Abbas signs historic agreement for control of Gaza settlement areas

After an operation whose speed and bloodlessness - so far - has boosted Ariel Sharon's standing, the Palestinian leadership is now confronting politically charged decisions over what to do with the 70 prime square kilometres left behind.

With 2,500 houses, along with the synagogues in each settlement, to be destroyed by the army, the infrastructure including utilities, along with all secular public buildings, will be handed over to the PA.

But that leaves big questions over the best ways of using the land to regenerate Gaza's devastated economy and infrastructure with its chronic housing shortages and badly depleted water supply. There is also the need to demonstrate that the PA can manage the handover in the interests of its mainly poverty-stricken 1.3m population.

The Israeli army has begun digging eight-metre trenches round the largest Gush Katif settlement block to help to prevent premature encroachments by celebrating or land-hungry Palestinians. PA sources said they did not expect a formal handover for another month as the army bulldozes the homes and itself withdraws from the area.

PA officials complain that the planning task has been severely hampered by Israel's refusal so far to allow experts into the settlement areas to conduct land-use feasibility studies. But Netzarim, the settlement just to the south of Gaza City, has already been earmarked for storage facilities for an adjacent seaport. And Morag, the settlement in southern Gaza, is the proposed site for a probable $100m (£56m) project, financed by the United Arab Emirates President, Sheikh Khalifa bin Zayed Al Nahyan, to rehouse Gazans whose homes have been destroyed by the Israeli army in the conflict.

Experts also say that much of the territory will have to be used for agriculture and nature reserves around the sand dunes to preserve the aquifer, which is in severe need of repair because of unrestricted use of it by the settlements with resulting seepage of salt water and even sewage into Palestinian supplies.

Amid widespread relief that the armed factions did not carry out feared attacks on the settlements as the disengagement took place, Mr Abbas has secured the participation of both Hamas and Islamic Jihad in a political committee which will monitor the PA's distribution of resources.

The formation of the joint committee is likely to ease fears of a land grab by Hamas to prove it will be fairer than the PA in allocating land. At the same time, Mr Abbas last week authorised the highly popular - if symbolic - bulldozing of a villa built illegally on PA land by a senior and much feared security official. It was a sign that he means what he says about the PA controlling new territory for the benefit of the people.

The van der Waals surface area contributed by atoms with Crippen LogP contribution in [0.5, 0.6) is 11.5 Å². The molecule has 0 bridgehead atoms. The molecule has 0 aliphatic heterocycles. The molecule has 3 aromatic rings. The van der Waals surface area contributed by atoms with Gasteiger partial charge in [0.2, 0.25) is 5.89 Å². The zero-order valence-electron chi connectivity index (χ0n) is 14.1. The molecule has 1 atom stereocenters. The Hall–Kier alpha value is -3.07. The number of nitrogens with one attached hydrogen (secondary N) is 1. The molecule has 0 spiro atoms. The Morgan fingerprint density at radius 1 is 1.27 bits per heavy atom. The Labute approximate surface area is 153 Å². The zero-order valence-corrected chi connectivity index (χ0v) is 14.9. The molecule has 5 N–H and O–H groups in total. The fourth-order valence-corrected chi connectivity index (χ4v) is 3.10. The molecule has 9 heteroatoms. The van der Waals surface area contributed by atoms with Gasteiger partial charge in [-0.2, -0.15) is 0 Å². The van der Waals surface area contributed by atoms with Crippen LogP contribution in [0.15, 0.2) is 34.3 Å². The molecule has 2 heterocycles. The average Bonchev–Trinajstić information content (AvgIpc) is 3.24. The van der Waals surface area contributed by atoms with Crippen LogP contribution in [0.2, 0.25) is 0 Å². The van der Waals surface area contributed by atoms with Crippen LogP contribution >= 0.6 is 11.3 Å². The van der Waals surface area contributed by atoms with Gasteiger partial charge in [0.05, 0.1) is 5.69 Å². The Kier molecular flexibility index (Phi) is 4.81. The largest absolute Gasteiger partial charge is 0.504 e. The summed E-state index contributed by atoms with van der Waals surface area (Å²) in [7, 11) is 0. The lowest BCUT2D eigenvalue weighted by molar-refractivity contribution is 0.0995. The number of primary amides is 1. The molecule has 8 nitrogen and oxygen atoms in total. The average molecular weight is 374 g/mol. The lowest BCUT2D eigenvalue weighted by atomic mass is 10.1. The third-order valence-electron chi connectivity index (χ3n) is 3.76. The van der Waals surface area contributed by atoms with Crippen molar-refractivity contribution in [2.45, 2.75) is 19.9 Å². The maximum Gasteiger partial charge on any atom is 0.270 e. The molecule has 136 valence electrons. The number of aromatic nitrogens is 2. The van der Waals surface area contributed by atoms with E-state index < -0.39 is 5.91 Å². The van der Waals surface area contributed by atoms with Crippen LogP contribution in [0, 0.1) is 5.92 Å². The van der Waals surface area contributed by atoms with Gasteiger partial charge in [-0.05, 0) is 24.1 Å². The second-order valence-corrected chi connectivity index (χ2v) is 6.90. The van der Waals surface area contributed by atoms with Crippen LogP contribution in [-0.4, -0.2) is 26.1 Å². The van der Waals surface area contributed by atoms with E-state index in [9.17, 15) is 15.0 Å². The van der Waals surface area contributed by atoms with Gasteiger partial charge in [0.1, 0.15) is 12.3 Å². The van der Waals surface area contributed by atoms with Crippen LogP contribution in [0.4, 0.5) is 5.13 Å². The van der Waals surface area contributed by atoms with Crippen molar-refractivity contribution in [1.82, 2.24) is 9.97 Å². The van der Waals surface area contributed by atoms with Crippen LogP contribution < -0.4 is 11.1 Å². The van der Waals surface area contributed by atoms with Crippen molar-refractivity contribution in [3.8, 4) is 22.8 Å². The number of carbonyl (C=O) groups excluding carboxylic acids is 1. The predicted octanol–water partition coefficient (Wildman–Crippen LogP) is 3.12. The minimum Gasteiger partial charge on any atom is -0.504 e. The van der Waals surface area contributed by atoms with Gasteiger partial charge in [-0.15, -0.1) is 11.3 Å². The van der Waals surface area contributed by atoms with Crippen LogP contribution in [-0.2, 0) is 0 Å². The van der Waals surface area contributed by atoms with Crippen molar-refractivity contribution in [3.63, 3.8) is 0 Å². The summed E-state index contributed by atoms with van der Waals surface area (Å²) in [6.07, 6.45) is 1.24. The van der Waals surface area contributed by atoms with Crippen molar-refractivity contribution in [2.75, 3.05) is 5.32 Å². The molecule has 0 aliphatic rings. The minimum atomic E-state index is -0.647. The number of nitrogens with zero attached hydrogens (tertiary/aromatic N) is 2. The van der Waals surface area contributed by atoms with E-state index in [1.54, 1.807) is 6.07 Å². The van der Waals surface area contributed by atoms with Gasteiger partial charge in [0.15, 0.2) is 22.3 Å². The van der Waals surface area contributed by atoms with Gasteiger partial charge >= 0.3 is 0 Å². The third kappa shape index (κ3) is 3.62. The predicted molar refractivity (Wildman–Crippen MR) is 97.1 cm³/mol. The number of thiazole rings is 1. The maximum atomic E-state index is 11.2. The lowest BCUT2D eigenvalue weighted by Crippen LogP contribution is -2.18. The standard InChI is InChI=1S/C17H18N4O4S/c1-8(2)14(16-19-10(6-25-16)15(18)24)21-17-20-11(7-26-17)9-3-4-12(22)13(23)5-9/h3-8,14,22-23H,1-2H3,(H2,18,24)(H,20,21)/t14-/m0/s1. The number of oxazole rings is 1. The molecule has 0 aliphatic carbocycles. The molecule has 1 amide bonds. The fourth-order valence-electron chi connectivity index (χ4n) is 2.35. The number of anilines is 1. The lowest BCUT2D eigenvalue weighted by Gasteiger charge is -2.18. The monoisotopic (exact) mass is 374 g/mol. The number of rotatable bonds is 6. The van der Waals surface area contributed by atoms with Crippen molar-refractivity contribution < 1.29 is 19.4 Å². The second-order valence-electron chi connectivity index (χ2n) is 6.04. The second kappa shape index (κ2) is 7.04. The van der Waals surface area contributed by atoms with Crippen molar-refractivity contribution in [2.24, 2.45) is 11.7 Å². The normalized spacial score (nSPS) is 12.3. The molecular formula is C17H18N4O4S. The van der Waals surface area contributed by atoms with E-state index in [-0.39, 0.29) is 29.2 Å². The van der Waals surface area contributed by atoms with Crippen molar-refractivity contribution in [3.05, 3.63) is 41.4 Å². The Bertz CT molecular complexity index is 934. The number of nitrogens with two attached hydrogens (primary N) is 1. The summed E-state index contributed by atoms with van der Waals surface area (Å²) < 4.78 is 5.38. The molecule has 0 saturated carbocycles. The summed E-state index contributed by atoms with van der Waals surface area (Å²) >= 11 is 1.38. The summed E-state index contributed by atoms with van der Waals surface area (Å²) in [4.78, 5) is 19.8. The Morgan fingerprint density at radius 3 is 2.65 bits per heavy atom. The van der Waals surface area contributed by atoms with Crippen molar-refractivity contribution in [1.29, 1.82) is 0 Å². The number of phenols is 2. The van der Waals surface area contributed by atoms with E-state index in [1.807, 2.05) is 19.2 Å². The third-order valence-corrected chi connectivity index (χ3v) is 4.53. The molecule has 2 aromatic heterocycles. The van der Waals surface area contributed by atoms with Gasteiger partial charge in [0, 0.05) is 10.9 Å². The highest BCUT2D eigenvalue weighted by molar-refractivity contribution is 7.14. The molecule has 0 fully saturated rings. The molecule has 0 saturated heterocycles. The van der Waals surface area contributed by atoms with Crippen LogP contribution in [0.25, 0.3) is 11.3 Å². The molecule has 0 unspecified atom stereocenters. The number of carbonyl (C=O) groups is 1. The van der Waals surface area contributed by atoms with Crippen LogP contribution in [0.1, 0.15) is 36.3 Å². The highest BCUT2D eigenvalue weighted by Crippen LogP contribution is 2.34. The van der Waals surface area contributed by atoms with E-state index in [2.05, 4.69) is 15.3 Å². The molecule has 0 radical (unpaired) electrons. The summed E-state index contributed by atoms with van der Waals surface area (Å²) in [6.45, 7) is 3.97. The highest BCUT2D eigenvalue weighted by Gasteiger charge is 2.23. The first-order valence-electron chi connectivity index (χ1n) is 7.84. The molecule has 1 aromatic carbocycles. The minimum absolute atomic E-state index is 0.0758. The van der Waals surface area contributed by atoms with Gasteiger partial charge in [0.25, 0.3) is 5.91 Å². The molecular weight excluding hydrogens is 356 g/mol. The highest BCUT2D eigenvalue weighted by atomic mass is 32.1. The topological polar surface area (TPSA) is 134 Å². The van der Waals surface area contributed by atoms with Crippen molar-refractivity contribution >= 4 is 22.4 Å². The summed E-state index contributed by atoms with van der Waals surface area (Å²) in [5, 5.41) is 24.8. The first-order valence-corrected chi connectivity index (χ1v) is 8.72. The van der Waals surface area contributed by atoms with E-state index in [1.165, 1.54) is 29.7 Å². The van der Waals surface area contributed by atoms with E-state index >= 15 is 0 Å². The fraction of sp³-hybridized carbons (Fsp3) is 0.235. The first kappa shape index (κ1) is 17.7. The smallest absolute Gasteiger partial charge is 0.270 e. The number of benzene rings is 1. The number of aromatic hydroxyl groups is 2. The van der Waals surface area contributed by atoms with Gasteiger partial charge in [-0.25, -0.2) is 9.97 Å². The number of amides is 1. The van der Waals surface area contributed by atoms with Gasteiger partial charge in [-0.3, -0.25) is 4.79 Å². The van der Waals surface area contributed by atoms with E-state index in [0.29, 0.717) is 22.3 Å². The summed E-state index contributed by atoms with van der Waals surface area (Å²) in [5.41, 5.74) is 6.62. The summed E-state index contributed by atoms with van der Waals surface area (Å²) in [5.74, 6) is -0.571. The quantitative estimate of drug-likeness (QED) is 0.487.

While international diplomats believe that much more of the new territory will be subject to private Palestinian ownership claims than the 3 per cent estimated by the PA, Mr Abbas promised in meetings with officials last week that any documented private claims to land left by the settlers would be considered by the courts.

After saturation coverage of last week's evictions, sceptical Gazans have become more optimistic. So much so that Saleh Abdel Shafi, a prominent independent economist who is a consultant to the pre-disengagement commissions set up by PA minister Mohammed Dahlan, said if anything he was concerned that expectations may actually now be too high given the time it will take for the economy to improve. "I am not pessimistic," he said. "But I am not euphoric either. We can't expect miracles here."

Mr Abbas will be hoping for at least some improvement by 25 January, the date he announced yesterday for postponed legislative council elections. But Mr Abdel Shafi says that to overcome Hamas's new campaigning message ("Four years of resistance defeated 10 years of negotiation"), Mr Abbas will need both a post-disengagement return to a peace process and the clearance of still substantial deadlocks in the current talks with Israel over vital outside access for goods and people.

The main obstacles remain a dispute over Israel's determination to maintain a presence at the point where goods cross to and from Egypt, the speed of security scanning of goods passing between Gaza and Israel, and the means of allowing individuals "safe passage" between Gaza and the West Bank. And while Israel wants to halt the daily passage of around 4,500 Palestinians with jobs in Israel from 2008, James Wolfensohn, the former head of the World Bank, is trying to persuade Israel to extend the period - and increase the numbers to around 15,000.

"Safe passage" to and from the West Bank could be crucial to another use of Gaza's assets. The coast could once again become a magnet for West Bank Palestinians and Israeli Arabs - provided they could get here.

Mr Abdel Shafi points out that big investors will remain wary as long as doubts remain about Gaza's economic strength and security. The seizure last week of a French-Algerian journalist is worrying because, unusually, there is no word of him or his captors.

All of which means those Gazans with a sober view of the future may have it right. Munir Dweik, 43, who worked in Tel Aviv before becoming a taxi driver here, was prudent in his aspirations. "One: there are 1.3 million of us and we need more space. Two: hopefully now there will be calm. Three: the checkpoints will be gone and we can travel through Gaza easily, which will be better for my work."

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